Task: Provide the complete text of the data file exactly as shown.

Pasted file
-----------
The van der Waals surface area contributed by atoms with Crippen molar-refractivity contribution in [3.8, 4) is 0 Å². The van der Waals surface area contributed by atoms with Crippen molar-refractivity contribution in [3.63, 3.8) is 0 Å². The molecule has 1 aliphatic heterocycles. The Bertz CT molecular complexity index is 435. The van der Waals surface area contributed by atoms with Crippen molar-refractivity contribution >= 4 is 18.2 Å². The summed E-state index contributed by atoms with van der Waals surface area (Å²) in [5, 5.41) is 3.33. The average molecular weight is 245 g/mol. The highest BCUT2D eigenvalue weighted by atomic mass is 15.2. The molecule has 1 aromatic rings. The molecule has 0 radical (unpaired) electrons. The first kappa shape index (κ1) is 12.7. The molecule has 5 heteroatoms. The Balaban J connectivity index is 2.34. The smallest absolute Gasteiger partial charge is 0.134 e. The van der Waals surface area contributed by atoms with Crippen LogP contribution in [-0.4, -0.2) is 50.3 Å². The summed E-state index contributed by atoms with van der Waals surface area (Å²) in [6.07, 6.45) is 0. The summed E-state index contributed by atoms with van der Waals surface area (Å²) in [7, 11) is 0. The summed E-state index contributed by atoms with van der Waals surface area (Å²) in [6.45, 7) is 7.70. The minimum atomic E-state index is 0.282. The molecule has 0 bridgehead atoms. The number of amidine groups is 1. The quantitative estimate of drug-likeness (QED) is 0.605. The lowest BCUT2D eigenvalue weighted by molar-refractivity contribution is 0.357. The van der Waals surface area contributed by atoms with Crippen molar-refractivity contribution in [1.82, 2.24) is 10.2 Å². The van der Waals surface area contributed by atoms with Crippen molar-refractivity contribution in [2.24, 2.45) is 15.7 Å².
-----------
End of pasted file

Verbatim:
The van der Waals surface area contributed by atoms with Crippen molar-refractivity contribution in [3.8, 4) is 0 Å². The van der Waals surface area contributed by atoms with Crippen molar-refractivity contribution in [3.63, 3.8) is 0 Å². The molecule has 1 aliphatic heterocycles. The Bertz CT molecular complexity index is 435. The van der Waals surface area contributed by atoms with Crippen molar-refractivity contribution >= 4 is 18.2 Å². The summed E-state index contributed by atoms with van der Waals surface area (Å²) in [5, 5.41) is 3.33. The average molecular weight is 245 g/mol. The highest BCUT2D eigenvalue weighted by atomic mass is 15.2. The molecule has 1 aromatic rings. The molecule has 0 radical (unpaired) electrons. The first kappa shape index (κ1) is 12.7. The molecule has 5 heteroatoms. The Balaban J connectivity index is 2.34. The smallest absolute Gasteiger partial charge is 0.134 e. The van der Waals surface area contributed by atoms with Crippen LogP contribution in [-0.4, -0.2) is 50.3 Å². The summed E-state index contributed by atoms with van der Waals surface area (Å²) in [6.07, 6.45) is 0. The summed E-state index contributed by atoms with van der Waals surface area (Å²) in [7, 11) is 0. The summed E-state index contributed by atoms with van der Waals surface area (Å²) in [6.45, 7) is 7.70. The minimum atomic E-state index is 0.282. The molecule has 0 bridgehead atoms. The number of amidine groups is 1. The quantitative estimate of drug-likeness (QED) is 0.605. The lowest BCUT2D eigenvalue weighted by molar-refractivity contribution is 0.357. The van der Waals surface area contributed by atoms with Crippen molar-refractivity contribution in [1.82, 2.24) is 10.2 Å². The van der Waals surface area contributed by atoms with Crippen molar-refractivity contribution in [2.24, 2.45) is 15.7 Å².